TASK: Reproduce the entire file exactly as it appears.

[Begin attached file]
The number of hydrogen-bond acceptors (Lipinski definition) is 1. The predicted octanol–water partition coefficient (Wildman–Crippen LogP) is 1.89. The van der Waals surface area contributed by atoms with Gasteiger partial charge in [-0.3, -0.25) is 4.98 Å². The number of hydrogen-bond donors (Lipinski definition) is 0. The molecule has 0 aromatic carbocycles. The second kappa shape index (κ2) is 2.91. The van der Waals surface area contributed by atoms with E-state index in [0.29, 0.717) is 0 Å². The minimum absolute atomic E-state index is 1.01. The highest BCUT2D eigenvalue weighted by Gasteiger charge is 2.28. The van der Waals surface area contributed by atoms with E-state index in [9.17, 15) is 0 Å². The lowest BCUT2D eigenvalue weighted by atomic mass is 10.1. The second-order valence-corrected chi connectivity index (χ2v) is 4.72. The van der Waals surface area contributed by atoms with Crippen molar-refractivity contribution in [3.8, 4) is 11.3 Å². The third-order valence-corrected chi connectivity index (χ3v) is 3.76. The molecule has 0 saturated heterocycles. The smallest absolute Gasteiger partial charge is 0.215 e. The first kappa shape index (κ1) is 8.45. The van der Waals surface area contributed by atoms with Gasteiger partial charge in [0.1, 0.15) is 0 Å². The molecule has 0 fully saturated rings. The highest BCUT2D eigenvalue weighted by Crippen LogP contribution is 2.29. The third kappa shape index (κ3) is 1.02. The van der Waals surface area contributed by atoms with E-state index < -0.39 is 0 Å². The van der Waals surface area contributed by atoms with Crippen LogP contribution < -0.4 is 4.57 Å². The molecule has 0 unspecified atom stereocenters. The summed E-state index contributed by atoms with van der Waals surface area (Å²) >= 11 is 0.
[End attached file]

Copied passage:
The number of hydrogen-bond acceptors (Lipinski definition) is 1. The predicted octanol–water partition coefficient (Wildman–Crippen LogP) is 1.89. The van der Waals surface area contributed by atoms with Gasteiger partial charge in [-0.3, -0.25) is 4.98 Å². The number of hydrogen-bond donors (Lipinski definition) is 0. The molecule has 0 aromatic carbocycles. The second kappa shape index (κ2) is 2.91. The van der Waals surface area contributed by atoms with E-state index in [0.29, 0.717) is 0 Å². The minimum absolute atomic E-state index is 1.01. The highest BCUT2D eigenvalue weighted by Gasteiger charge is 2.28. The van der Waals surface area contributed by atoms with E-state index in [9.17, 15) is 0 Å². The lowest BCUT2D eigenvalue weighted by atomic mass is 10.1. The second-order valence-corrected chi connectivity index (χ2v) is 4.72. The van der Waals surface area contributed by atoms with Crippen molar-refractivity contribution in [3.8, 4) is 11.3 Å². The third-order valence-corrected chi connectivity index (χ3v) is 3.76. The molecule has 0 saturated heterocycles. The smallest absolute Gasteiger partial charge is 0.215 e. The first kappa shape index (κ1) is 8.45. The van der Waals surface area contributed by atoms with Gasteiger partial charge in [0.1, 0.15) is 0 Å². The molecule has 0 fully saturated rings. The highest BCUT2D eigenvalue weighted by Crippen LogP contribution is 2.29. The third kappa shape index (κ3) is 1.02. The van der Waals surface area contributed by atoms with E-state index < -0.39 is 0 Å². The van der Waals surface area contributed by atoms with Crippen LogP contribution < -0.4 is 4.57 Å². The molecule has 0 unspecified atom stereocenters. The summed E-state index contributed by atoms with van der Waals surface area (Å²) >= 11 is 0.